Principle of Coordination: Within the family group, genus group or species group a name established for a taxon at any rank in the group is deemed to be simultaneously established with the same author and date for taxa based on the same name-bearing type at other ranks in the group.

Principle of the First Reviser: The First Reviser determines the relative precedence of two or more names or nomenclatural acts published on the same date, or of different original spellings of the same name.

Principle of Homonymy: The name of each taxon must be unique. Consequently a name that is a homonym of another preexisting name must not be used as a valid name.

Principle of Priority: The valid name of a taxon is the oldest available name applied to it (starting at 1756), provided that the name is not invalidated by any provision of a Code or by any ruling by a Commission.

Principle of Typification: Each nominal taxon in the family, genus or species group has a name-bearing type specimen (holotype) fixed to act as a reference for the species.

Naming Species in a Modern Age

Scientists are constantly finding new species and having to name them. In most instances the new scientific name reflects an attribute of the organism such as its morphology (e.g., the Titan beetle, Titanus giganteus), habitat (e.g., the human head and body louse, Pediculus humanus), or geographical distribution (e.g., the Californian Lady Slipper,Cypripedium californicum). Organisms are often named in honor of scientists – there are more than 300 taxa named after Charles Darwin, and many named after Linnaeus. Names can also be inspired by mythology such as the extinct elephant Stegodon ganesa; the Hindu god Ganesa is usually depicted with the head of an elephant.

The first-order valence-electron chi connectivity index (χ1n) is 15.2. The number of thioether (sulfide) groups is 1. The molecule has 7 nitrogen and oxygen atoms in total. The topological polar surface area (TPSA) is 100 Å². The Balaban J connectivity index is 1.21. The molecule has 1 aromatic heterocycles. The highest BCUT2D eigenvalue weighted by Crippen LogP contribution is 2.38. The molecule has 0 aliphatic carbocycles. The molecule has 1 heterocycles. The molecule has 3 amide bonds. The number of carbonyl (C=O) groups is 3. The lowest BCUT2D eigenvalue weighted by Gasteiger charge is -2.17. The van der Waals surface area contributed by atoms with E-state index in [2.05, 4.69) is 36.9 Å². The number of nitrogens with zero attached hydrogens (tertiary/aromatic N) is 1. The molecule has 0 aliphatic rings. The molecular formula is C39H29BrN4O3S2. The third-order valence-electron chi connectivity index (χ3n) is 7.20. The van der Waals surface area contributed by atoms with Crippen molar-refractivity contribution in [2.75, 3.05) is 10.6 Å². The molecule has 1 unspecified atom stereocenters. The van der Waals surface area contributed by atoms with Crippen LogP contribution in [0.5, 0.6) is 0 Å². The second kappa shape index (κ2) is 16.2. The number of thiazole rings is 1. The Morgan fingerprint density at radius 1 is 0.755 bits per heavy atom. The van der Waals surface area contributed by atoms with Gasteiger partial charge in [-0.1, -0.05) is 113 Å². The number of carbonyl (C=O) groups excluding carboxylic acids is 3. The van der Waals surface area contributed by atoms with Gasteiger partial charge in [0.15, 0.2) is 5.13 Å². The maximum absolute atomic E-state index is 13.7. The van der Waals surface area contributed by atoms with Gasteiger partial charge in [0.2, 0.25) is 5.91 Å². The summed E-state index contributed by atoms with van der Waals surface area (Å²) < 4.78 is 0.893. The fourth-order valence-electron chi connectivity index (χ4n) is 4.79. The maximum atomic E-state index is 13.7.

Given that there are so many species already named, and each name must be unique, scientists have become creative! Pop culture references are now quite commonplace in taxonomy e.g., the polychaete worm Bushiella beatlesi, referring to the "The Beetles", a popular band in the 1960's. In 2015, a new species of daddy longlegs, Iandumoema smeagol, was found in Brazil. This species of arachnid is a cave dwelling creature, which in both appearance and behavior resembles Smeagol (later Gollum) in the Lord of the Rings saga. In Central and North America, a genus of fungus beetles goes by a very peculiar name - “Gelae” (yes, pronounced like jelly). The members of this group all make their homes in different kinds of fungus, but their names are much more appetizing. They include Gelae baen, Gelae belae, Gelae rol, and Gelae donut.

What is a Type Specimen?

The Dimetrodon milleri specimen at the Harvard Museum of Natural History. Credit: © President and Fellows of Harvard College.

When Harvard paleontologist Alfred Romer discovered Dimetrodon milleri in 1937, he discovered the first of the species, and one of the most complete Dimetrodon specimens to date. It became the “type specimen”, a true example of the species, and one that scientists use to identify specimens of the same species. A type can be a specimen, a culture, an illustration, or a bacterial code, depending on the type of organism. All scientifically named species on Earth, both living and extinct, have their own type specimen, which contains the defining characteristics of the species. They are usually housed in natural history collections.